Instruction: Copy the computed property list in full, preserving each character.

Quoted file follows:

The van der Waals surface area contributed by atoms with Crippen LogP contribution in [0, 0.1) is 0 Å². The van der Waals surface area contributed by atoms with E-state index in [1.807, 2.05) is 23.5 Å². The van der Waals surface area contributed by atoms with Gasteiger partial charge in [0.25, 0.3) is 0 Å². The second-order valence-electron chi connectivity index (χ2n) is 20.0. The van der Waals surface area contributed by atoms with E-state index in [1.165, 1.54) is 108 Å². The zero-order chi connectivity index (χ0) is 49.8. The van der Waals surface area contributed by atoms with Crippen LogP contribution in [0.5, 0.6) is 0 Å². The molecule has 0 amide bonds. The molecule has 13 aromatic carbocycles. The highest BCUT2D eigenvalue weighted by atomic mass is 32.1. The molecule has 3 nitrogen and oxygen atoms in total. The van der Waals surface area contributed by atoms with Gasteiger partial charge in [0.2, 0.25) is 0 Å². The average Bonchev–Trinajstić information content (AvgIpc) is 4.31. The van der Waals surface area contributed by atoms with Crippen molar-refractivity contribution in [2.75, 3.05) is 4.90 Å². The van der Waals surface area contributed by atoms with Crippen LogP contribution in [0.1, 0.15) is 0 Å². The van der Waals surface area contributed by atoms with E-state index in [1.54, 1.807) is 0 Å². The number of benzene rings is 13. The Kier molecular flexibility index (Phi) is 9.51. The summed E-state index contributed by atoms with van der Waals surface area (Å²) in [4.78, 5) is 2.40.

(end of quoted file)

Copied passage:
The van der Waals surface area contributed by atoms with Crippen LogP contribution in [0, 0.1) is 0 Å². The van der Waals surface area contributed by atoms with E-state index in [1.807, 2.05) is 23.5 Å². The van der Waals surface area contributed by atoms with Gasteiger partial charge in [0.25, 0.3) is 0 Å². The second-order valence-electron chi connectivity index (χ2n) is 20.0. The van der Waals surface area contributed by atoms with E-state index in [1.165, 1.54) is 108 Å². The zero-order chi connectivity index (χ0) is 49.8. The van der Waals surface area contributed by atoms with Crippen LogP contribution in [0.5, 0.6) is 0 Å². The molecule has 0 amide bonds. The molecule has 13 aromatic carbocycles. The highest BCUT2D eigenvalue weighted by atomic mass is 32.1. The molecule has 3 nitrogen and oxygen atoms in total. The van der Waals surface area contributed by atoms with Gasteiger partial charge in [0.2, 0.25) is 0 Å². The average Bonchev–Trinajstić information content (AvgIpc) is 4.31. The van der Waals surface area contributed by atoms with Crippen molar-refractivity contribution in [2.75, 3.05) is 4.90 Å². The van der Waals surface area contributed by atoms with Crippen LogP contribution in [0.1, 0.15) is 0 Å². The van der Waals surface area contributed by atoms with E-state index in [1.54, 1.807) is 0 Å². The number of benzene rings is 13. The Kier molecular flexibility index (Phi) is 9.51. The summed E-state index contributed by atoms with van der Waals surface area (Å²) in [4.78, 5) is 2.40.